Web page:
The continued depreciation of the naira against the world’s major currencies is hitting hard on the Nigerian economy, with the importation and patronage of used vehicles, popularly called Tokunbo, at an all-time low, COMFORT OSEGHALE writes
These are not the best of times for importers of and dealers in second-hand vehicles due to unexpected low patronage occasioned by the continuing fall in the value of the naira against the United States dollar and other international currencies.
At the Berger Automobile Market in Lagos, one of the biggest used cars marts in Africa, activities are currently at their lowest ebb, with the naira’s falling value making the importation of used car nearly impossible, while the prices of the few available ones have skyrocketed.
As a result, car dealers at the market are turning to other things to eke out a living.
About 27 parks constitute the Berger Automobile Market, all clustered along the busy Apapa/Mile 2 Expressway. The market plays host to over 12,000 people who directly and indirectly depend on the sale of imported second-hand vehicles for their survival.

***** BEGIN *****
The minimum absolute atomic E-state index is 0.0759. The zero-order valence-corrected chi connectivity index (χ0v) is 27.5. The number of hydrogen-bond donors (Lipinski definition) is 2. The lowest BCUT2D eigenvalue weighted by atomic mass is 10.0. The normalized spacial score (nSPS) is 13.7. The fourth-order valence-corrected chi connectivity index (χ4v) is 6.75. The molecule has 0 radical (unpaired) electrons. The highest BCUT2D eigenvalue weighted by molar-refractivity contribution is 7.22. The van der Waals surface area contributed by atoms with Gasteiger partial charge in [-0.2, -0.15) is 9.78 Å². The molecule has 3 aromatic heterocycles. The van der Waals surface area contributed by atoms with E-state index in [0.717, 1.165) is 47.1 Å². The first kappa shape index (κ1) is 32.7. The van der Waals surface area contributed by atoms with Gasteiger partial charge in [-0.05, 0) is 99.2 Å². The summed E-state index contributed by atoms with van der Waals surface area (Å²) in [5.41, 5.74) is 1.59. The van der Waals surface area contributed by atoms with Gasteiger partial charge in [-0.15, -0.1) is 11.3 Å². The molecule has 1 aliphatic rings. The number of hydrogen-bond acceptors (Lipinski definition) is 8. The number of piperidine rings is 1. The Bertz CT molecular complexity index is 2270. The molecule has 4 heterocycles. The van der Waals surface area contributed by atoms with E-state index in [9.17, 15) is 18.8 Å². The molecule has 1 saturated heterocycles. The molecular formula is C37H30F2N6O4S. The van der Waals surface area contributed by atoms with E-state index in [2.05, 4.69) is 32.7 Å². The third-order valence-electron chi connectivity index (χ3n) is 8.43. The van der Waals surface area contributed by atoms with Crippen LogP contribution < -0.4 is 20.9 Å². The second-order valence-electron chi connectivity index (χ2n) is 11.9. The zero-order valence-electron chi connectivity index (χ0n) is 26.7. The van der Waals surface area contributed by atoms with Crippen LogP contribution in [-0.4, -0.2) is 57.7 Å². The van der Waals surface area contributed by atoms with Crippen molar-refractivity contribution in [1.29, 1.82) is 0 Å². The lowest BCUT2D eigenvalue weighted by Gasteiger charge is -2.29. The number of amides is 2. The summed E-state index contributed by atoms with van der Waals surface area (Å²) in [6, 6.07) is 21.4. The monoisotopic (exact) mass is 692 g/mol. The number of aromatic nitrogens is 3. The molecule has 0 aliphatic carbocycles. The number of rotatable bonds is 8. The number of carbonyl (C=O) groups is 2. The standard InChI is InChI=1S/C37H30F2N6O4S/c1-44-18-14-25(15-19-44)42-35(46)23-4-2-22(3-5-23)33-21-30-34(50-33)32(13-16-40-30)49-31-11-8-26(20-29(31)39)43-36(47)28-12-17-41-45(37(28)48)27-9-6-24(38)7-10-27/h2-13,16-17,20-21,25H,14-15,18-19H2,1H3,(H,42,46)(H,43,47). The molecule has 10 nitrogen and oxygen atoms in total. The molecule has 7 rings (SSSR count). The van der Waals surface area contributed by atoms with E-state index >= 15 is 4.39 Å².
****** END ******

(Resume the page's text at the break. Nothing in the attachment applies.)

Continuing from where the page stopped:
The parks, which parade various brands of imported vehicles, has over the last five months lost a huge chunk of its already dwindling clientele. The reason, according to analysts and dealers, is that many Nigerians can no longer afford to buy imported vehicles due to the plummeting value of the naira.
The President, Berger Car Dealers Association, Mr. Metche Nnadiekwe, lamented that dealers at the auto mart were being forced to sell their vehicles at a loss in order to avoid tying down capital.
He said the car dealers were diverting their capital to other businesses other than vehicle importation and sales.
Nnadiekwe stated, “Importation of vehicles is no longer profitable. It does not matter whether you are importing from Europe or through the Seme border. The current exchange rate has caused the naira to crash against every major currency.